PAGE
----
Six months ago I launched a company that is building a platform to help the media industry manage its people and fill open positions. To date, my startup has been funded through personal investments from individuals. But since we’re now seeing a strong response to the product, it makes sense now to build the business at a faster rate and across more industries. This will involve hiring more employees, which will cost money. The business clearly requires more investment to grow.
While there are a number of ways to fund a business at this stage, venture capitalists -- also known as VCs -- are usually best suited to fund technology companies like mine. VCs have ready access to large amounts of capital and vast experience building successful technology companies.
Despite how it may appear in the business news, though, raising money from VCs is not simple. Some firms only invest in certain types of startups. Others invest when a startup has reached a certain size. Some VCs have plenty of cash on hand to invest, while others are tapped out. Ultimately, there are far more startups that need money than there are VCs to provide it.
Given this, if you’re an entrepreneur, sometimes the tendency is to take money from whoever offers it. “Money is money,” some people say. But over the years I’ve learned that not all VCs are created equal. Here’s what I look for:
They get it. When a VC quickly understands what you are building and why the product is necessary, it makes everything else go much more smoothly. A more drawn-out process to understand the business model can be a red flag. Often it means VCs don’t have experience in building a business like yours.
Chemistry. A lot of initial meetings with VCs are a test to see how well you get along. Like a blind date, you know pretty quickly whether or not there’s a fit. Having some common ground and a shared sense of humor is important, especially if you end up working together.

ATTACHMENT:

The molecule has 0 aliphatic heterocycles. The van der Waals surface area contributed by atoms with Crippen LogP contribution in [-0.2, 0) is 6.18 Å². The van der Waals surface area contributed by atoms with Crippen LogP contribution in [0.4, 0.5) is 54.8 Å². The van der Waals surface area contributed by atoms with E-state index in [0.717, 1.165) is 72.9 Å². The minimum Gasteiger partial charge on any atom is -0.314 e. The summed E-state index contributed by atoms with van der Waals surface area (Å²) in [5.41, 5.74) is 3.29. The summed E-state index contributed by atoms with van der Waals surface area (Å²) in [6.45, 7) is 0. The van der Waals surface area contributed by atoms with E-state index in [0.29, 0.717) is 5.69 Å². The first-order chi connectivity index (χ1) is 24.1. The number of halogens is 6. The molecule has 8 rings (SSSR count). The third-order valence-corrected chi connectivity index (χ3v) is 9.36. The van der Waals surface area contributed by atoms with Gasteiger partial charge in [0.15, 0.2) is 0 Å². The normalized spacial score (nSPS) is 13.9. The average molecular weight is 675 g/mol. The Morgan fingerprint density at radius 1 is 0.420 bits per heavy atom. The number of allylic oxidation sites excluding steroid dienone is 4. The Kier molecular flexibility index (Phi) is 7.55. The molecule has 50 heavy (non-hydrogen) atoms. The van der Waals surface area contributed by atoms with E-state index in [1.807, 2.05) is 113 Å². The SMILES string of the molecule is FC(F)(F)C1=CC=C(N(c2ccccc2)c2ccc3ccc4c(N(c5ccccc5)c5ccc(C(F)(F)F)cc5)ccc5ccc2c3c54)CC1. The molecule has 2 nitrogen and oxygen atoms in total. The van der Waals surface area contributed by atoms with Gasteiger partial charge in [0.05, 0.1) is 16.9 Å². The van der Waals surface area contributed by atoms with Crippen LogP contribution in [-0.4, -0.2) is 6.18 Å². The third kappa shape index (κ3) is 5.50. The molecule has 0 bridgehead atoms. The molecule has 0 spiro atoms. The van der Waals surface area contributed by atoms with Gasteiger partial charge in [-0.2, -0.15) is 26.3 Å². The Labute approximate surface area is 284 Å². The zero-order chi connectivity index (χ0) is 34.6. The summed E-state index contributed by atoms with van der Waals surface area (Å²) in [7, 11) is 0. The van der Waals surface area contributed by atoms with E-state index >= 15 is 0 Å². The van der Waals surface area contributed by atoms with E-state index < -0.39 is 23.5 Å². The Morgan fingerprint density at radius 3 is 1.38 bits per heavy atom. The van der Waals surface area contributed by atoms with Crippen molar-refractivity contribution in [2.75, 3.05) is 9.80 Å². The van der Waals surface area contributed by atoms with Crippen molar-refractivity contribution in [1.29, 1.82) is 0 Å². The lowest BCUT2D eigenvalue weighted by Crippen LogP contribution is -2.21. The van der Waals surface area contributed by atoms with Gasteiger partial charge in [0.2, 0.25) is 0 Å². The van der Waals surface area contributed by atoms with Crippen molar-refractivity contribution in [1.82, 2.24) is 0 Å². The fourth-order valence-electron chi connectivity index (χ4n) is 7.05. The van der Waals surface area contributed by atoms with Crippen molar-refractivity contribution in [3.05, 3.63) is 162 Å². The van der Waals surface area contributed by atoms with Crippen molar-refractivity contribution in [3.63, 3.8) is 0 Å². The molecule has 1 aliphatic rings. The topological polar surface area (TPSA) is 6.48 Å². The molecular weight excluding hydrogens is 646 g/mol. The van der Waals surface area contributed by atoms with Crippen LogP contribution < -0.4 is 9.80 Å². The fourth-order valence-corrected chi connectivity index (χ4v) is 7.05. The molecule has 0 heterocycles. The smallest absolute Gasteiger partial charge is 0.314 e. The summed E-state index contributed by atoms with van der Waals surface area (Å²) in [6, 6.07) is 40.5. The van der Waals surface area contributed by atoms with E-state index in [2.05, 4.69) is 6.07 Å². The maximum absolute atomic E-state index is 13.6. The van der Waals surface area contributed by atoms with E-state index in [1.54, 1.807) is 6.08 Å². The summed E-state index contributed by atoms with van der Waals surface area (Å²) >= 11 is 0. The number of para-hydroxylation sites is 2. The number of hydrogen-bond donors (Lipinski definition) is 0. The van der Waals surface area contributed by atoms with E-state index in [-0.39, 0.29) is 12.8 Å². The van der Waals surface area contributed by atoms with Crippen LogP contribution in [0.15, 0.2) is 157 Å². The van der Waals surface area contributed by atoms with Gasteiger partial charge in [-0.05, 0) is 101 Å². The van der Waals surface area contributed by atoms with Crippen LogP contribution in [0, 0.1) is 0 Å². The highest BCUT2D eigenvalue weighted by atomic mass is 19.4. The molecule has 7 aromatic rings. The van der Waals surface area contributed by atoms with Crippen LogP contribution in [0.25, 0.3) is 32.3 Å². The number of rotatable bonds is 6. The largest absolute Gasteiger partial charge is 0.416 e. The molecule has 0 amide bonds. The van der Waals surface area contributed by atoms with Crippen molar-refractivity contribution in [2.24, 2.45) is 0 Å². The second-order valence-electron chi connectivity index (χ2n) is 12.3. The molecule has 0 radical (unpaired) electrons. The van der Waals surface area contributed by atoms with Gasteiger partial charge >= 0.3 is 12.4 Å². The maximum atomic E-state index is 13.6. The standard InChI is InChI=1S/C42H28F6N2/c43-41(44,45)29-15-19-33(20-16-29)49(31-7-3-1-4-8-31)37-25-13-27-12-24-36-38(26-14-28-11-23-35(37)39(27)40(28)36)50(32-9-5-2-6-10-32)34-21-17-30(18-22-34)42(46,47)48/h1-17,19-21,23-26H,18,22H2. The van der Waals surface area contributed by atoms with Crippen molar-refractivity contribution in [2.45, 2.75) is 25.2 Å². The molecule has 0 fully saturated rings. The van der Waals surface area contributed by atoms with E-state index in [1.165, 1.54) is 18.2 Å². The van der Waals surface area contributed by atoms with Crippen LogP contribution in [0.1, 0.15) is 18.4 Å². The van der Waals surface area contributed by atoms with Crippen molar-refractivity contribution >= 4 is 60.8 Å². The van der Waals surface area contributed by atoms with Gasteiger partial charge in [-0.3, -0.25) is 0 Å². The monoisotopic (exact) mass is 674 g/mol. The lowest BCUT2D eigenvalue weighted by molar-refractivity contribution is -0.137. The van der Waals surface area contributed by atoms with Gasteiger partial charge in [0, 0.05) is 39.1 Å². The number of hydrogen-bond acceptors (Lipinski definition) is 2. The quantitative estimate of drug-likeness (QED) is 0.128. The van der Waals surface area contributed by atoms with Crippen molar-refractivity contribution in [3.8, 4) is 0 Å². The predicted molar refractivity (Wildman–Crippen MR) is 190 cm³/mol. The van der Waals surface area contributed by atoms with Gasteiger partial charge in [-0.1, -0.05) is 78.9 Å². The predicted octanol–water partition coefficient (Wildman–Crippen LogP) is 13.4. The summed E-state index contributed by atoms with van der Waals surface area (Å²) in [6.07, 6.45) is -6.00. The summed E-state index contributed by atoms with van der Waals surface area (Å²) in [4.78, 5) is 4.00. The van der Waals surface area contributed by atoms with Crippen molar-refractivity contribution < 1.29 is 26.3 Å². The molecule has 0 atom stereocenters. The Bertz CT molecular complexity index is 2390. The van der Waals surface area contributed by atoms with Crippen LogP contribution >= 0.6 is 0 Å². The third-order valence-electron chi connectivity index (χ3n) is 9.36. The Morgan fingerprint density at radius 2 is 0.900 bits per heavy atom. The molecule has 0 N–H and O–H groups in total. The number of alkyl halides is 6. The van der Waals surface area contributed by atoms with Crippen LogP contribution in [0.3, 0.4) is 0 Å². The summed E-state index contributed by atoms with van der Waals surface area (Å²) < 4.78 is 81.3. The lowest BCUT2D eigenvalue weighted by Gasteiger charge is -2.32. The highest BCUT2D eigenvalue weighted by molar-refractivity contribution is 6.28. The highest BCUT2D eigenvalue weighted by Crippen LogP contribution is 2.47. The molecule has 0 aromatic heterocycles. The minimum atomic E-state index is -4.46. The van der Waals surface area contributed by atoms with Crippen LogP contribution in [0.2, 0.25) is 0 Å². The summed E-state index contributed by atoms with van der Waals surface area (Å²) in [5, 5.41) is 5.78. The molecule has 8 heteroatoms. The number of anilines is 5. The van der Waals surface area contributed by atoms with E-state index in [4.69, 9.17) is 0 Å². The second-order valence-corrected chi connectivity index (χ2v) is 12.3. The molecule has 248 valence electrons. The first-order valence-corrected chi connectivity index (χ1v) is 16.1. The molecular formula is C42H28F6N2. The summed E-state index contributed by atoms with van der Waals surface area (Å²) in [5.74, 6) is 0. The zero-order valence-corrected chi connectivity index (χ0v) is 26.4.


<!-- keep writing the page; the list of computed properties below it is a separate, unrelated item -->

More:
Responsiveness. Venture capitalists get a crazy amount of email and phone calls each day. Despite this, if a VC can get back to me in a reasonable amount of time, it shows that he’s serious about working together.
Connections. I recently had a VC provide me with a sales lead that turned into a customer. This is smart for two reasons. First, it demonstrates that the VC can do more than deliver just money to the business. Second, for the VC it shows that the product I’m building has an immediate application.
Informality. When a VC wants five-year sales projections before taking a meeting, my alarms bells start to go off. The best VCs I’ve met recently have stopped asking for long-form Powerpoint business plans, at least in the initial stages of the conversation.
Entrepreneurs and VCs are different types of people. Founders have all of their eggs in one basket -- their startup -- while the VC diversifies his or her risk over multiple companies. Many VCs have a business school degree, while founders come from more disparate backgrounds. But with the right screening process you can improve the chances of a productive partnership.